Our very last trip ever to Portland is in September -- two trips, actually. Message me if you want to go.

 

Should be a great time to go, right after the new Orange Line and Tilikum Crossing (the bridge for everything but private automobiles) open.

 

^ Travis, that's what I'm thinking.

 

John, I may be interested. I'll let you know. I'm actually in Portland as I type this (leaving tomorrow) but its never too early to think about my return trip.

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Charlie Winburn was just in the studio with Bill Cunningham on a 15-minute anti-streetcar rant.

 

I blame jmecklenborg[/member] for my opening of the IHeartRadio app on my phone for the first time this year... Stumbled upon this interesting discussion from the April 1st episode of the Brian Thomas Morning Show (63:50 - 66:30). Caller Richard explained that he is an outside utility contractor who worked last Spring on Duke's move of their West End substation for the Brent Spence replacement project. Included in this was the move of a 1900 foot 138 kV transmission line that is immersed in oil. He broke it down further stating that this 1900 foot line was actually 3 individual cables that were pulled into a 9 inch pipe and then filled with oil. All at the cost of $1.5m.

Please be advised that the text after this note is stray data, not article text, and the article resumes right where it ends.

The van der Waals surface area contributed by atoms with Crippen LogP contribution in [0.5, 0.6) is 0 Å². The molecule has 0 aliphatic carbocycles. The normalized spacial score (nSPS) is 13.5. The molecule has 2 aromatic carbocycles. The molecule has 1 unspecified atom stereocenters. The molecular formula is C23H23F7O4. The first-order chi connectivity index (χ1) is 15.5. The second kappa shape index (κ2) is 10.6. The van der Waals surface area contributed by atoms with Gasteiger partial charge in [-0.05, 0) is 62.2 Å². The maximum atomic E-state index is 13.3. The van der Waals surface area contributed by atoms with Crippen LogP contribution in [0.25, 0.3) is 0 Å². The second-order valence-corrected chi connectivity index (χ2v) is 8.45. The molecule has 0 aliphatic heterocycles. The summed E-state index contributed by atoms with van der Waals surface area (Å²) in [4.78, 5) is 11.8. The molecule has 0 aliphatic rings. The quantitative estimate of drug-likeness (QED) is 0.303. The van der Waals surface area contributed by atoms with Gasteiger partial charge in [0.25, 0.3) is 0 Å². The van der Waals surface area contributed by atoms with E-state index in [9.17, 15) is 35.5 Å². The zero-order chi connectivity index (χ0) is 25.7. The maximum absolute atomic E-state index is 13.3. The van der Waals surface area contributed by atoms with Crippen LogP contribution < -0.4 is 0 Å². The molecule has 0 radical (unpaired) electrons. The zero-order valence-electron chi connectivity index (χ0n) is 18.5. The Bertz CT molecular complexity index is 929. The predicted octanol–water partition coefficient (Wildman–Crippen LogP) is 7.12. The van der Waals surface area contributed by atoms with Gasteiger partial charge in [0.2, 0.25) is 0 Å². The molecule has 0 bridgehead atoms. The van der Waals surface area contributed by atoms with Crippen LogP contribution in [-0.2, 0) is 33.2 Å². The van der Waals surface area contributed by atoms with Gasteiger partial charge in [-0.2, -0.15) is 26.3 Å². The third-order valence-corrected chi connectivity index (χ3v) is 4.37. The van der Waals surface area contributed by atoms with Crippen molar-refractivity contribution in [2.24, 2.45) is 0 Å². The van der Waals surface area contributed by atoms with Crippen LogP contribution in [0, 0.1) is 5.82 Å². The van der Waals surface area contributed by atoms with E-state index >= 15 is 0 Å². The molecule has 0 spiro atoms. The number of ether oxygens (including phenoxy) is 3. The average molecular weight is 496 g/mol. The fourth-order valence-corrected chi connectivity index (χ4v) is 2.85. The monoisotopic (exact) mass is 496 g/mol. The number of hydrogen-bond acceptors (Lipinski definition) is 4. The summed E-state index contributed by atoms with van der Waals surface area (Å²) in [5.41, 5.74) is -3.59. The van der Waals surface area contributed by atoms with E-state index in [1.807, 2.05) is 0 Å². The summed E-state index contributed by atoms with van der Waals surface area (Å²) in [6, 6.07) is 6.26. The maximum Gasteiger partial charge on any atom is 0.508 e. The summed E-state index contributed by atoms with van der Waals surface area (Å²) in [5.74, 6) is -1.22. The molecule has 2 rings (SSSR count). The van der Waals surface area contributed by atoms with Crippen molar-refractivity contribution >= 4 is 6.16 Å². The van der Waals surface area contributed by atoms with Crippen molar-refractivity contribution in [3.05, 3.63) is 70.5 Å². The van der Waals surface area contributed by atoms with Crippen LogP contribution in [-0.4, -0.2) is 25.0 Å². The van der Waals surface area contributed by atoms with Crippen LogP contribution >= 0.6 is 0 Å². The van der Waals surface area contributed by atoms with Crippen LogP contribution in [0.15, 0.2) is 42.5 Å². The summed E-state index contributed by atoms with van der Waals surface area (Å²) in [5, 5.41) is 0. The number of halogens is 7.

Now what I didn't find clear was if this was an actual move or a retirement of the old and installation of a new. Duke's Phase 1b estimate includes nearly $8m for "retirement of existing Pipe Type equipment" in Vine St.

 

Richard was trying to make the point, and Brian was buying it, that 1900 feet at $1.5m is a drop in the bucket compared to the 1.2 miles needed for the streetcar extension. Wonder if either knows how many feet are in a mile...


"It's just fate, as usual, keeping its bargain and screwing us in the fine print..." - John Crichton

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I can't ever figure out if Brian Thomas is dumb, just playing dumb, or if he's stoned on the air.  I was on his show five years ago and within a month of my having rattled off factual rebuttals to subway myths there he was repeating the myths.  Was it in one ear and out the other?  Does he just not care?  Was he high again?